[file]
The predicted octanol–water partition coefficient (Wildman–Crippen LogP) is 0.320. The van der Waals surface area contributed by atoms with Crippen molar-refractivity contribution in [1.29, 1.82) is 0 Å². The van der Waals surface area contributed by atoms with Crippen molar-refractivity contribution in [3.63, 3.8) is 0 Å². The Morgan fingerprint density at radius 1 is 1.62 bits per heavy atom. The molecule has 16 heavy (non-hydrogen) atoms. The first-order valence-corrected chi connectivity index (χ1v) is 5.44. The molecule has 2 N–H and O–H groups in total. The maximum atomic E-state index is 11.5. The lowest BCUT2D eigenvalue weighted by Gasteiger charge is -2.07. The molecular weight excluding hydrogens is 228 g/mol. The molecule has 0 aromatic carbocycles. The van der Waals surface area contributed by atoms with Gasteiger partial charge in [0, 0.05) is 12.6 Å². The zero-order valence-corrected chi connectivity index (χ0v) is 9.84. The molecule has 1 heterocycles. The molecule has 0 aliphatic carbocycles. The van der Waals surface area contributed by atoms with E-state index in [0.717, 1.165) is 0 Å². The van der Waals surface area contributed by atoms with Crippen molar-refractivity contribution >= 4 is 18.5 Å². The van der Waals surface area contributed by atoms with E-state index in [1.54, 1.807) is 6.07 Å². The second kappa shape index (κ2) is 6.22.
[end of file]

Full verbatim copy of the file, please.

The predicted octanol–water partition coefficient (Wildman–Crippen LogP) is 0.320. The van der Waals surface area contributed by atoms with Crippen molar-refractivity contribution in [1.29, 1.82) is 0 Å². The van der Waals surface area contributed by atoms with Crippen molar-refractivity contribution in [3.63, 3.8) is 0 Å². The Morgan fingerprint density at radius 1 is 1.62 bits per heavy atom. The molecule has 16 heavy (non-hydrogen) atoms. The first-order valence-corrected chi connectivity index (χ1v) is 5.44. The molecule has 2 N–H and O–H groups in total. The maximum atomic E-state index is 11.5. The lowest BCUT2D eigenvalue weighted by Gasteiger charge is -2.07. The molecular weight excluding hydrogens is 228 g/mol. The molecule has 0 aromatic carbocycles. The van der Waals surface area contributed by atoms with Gasteiger partial charge in [0, 0.05) is 12.6 Å². The zero-order valence-corrected chi connectivity index (χ0v) is 9.84. The molecule has 1 heterocycles. The molecule has 0 aliphatic carbocycles. The van der Waals surface area contributed by atoms with E-state index in [0.717, 1.165) is 0 Å². The van der Waals surface area contributed by atoms with Crippen molar-refractivity contribution >= 4 is 18.5 Å². The van der Waals surface area contributed by atoms with E-state index in [1.54, 1.807) is 6.07 Å². The second kappa shape index (κ2) is 6.22.